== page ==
The judge gets annoyed, and Demelza returns to her room to cry and tell Verity she’s pretty sure she just made things worse. Which is extra unfortunate, because she’s pregnant again (but…how would she know that? The baby was only conceived a few days ago!)

Ross takes one last meeting with his lawyer, who’s so frustrated by his client I’m amazed he hasn’t just quit the case. He gives Ross a will to sign, not that Ross has very much to his name (it’s all going to Demelza, of course) and hands over a statement for Ross to read in court. Ross refuses to read it, because his neck is worth far less to him than his pride, and he won’t be seen to grovel. Ross frustrates the hell out of me, sometimes. I mean, the scene is basically: ‘I’m just putting the noose around my own neck, mmmkay? Hey! Look how destitute I’ll leave my wife!’

And, while all this is happening, the election is happening too. It seems there are two seats up for grabs, and while one candidate is a clear winner, there’s a tie for second place between Trevaunance and someone else. George urges Trevaunance to climb onto the chair to be carried through the crowd before the other guy can get to it, thereby basically declaring himself the winner. Trevaunance does so, and some people in the crowd are not at all happy about that. They begin pelting him with manure, to Caroline’s delight (why is she marrying this guy? She clearly hates him and has been spending the whole evening flirting with Dwight, who engages for a bit, but once she pushes a little further into ‘I really like you’ territory he shuts it down.).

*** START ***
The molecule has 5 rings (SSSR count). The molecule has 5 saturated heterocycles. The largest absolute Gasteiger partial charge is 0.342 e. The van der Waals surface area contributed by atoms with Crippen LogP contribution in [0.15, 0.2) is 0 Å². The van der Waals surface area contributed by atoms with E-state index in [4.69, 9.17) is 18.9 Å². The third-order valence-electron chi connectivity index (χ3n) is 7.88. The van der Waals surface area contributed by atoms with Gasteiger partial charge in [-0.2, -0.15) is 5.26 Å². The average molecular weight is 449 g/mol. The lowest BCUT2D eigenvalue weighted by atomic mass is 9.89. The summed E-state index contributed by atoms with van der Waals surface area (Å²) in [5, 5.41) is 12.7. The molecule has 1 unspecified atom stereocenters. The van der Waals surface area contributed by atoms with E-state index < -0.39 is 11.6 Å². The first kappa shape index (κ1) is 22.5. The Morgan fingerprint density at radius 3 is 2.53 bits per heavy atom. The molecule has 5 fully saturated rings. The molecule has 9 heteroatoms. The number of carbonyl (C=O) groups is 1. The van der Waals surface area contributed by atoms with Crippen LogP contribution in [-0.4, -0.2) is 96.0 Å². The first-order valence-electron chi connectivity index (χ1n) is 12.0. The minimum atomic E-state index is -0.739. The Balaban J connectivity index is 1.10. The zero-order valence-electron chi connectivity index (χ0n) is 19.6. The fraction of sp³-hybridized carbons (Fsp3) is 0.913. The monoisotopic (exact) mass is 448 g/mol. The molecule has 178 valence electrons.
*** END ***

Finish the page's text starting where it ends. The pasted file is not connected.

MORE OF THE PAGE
[cryout-pullquote align=”right” textalign=”left” width=”33%”]Ross really frustrates me. This whole scene is basically: ‘I’m just putting the noose around my own neck, mmmkay? Hey! Look how destitute I’ll leave my wife!'[/cryout-pullquote]

The leader of the tamest riot in history is arrested and brought to court just before Ross is, the following morning. Judge Hardass immediately sentences him to death for inciting a riot. They weren’t messing around in 18th century Cornwall.